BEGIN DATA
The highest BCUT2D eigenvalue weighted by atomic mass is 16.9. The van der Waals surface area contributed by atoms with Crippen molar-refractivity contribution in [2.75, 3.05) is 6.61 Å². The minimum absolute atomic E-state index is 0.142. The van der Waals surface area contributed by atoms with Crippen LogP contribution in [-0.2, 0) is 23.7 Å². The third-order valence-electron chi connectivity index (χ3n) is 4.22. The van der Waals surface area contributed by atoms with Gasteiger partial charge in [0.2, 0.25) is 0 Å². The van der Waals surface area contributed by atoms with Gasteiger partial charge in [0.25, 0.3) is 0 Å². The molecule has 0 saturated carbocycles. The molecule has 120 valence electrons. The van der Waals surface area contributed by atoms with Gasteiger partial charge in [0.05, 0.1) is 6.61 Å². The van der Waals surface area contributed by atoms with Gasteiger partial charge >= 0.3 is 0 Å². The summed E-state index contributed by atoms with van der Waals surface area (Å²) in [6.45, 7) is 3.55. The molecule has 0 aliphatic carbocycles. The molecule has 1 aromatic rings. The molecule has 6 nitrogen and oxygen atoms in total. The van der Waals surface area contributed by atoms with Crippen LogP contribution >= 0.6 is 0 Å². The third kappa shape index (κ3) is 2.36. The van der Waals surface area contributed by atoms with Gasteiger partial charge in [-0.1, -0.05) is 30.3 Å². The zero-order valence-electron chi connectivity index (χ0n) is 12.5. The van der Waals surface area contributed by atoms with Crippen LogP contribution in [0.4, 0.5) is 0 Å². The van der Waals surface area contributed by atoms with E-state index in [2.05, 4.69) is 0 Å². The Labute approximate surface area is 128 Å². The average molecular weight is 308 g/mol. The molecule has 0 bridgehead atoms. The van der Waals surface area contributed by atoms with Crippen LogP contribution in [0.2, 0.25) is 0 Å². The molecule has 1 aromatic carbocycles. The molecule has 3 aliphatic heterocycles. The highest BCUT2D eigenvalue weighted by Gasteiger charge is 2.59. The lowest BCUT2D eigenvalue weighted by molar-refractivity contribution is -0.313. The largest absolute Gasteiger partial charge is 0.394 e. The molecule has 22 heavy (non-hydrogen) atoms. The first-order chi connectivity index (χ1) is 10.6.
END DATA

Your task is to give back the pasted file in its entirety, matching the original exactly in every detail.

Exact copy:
The highest BCUT2D eigenvalue weighted by atomic mass is 16.9. The van der Waals surface area contributed by atoms with Crippen molar-refractivity contribution in [2.75, 3.05) is 6.61 Å². The minimum absolute atomic E-state index is 0.142. The van der Waals surface area contributed by atoms with Crippen LogP contribution in [-0.2, 0) is 23.7 Å². The third-order valence-electron chi connectivity index (χ3n) is 4.22. The van der Waals surface area contributed by atoms with Gasteiger partial charge in [0.2, 0.25) is 0 Å². The van der Waals surface area contributed by atoms with Gasteiger partial charge in [0.25, 0.3) is 0 Å². The molecule has 0 saturated carbocycles. The molecule has 120 valence electrons. The van der Waals surface area contributed by atoms with Gasteiger partial charge in [0.05, 0.1) is 6.61 Å². The van der Waals surface area contributed by atoms with Gasteiger partial charge >= 0.3 is 0 Å². The summed E-state index contributed by atoms with van der Waals surface area (Å²) in [6.45, 7) is 3.55. The molecule has 0 aliphatic carbocycles. The molecule has 1 aromatic rings. The molecule has 6 nitrogen and oxygen atoms in total. The van der Waals surface area contributed by atoms with Crippen LogP contribution >= 0.6 is 0 Å². The third kappa shape index (κ3) is 2.36. The van der Waals surface area contributed by atoms with Gasteiger partial charge in [-0.1, -0.05) is 30.3 Å². The zero-order valence-electron chi connectivity index (χ0n) is 12.5. The van der Waals surface area contributed by atoms with Crippen LogP contribution in [0.4, 0.5) is 0 Å². The van der Waals surface area contributed by atoms with E-state index in [2.05, 4.69) is 0 Å². The Labute approximate surface area is 128 Å². The average molecular weight is 308 g/mol. The molecule has 0 bridgehead atoms. The van der Waals surface area contributed by atoms with Crippen LogP contribution in [0.2, 0.25) is 0 Å². The molecule has 1 aromatic carbocycles. The molecule has 3 aliphatic heterocycles. The highest BCUT2D eigenvalue weighted by Gasteiger charge is 2.59. The lowest BCUT2D eigenvalue weighted by molar-refractivity contribution is -0.313. The largest absolute Gasteiger partial charge is 0.394 e. The molecule has 22 heavy (non-hydrogen) atoms. The first-order chi connectivity index (χ1) is 10.6.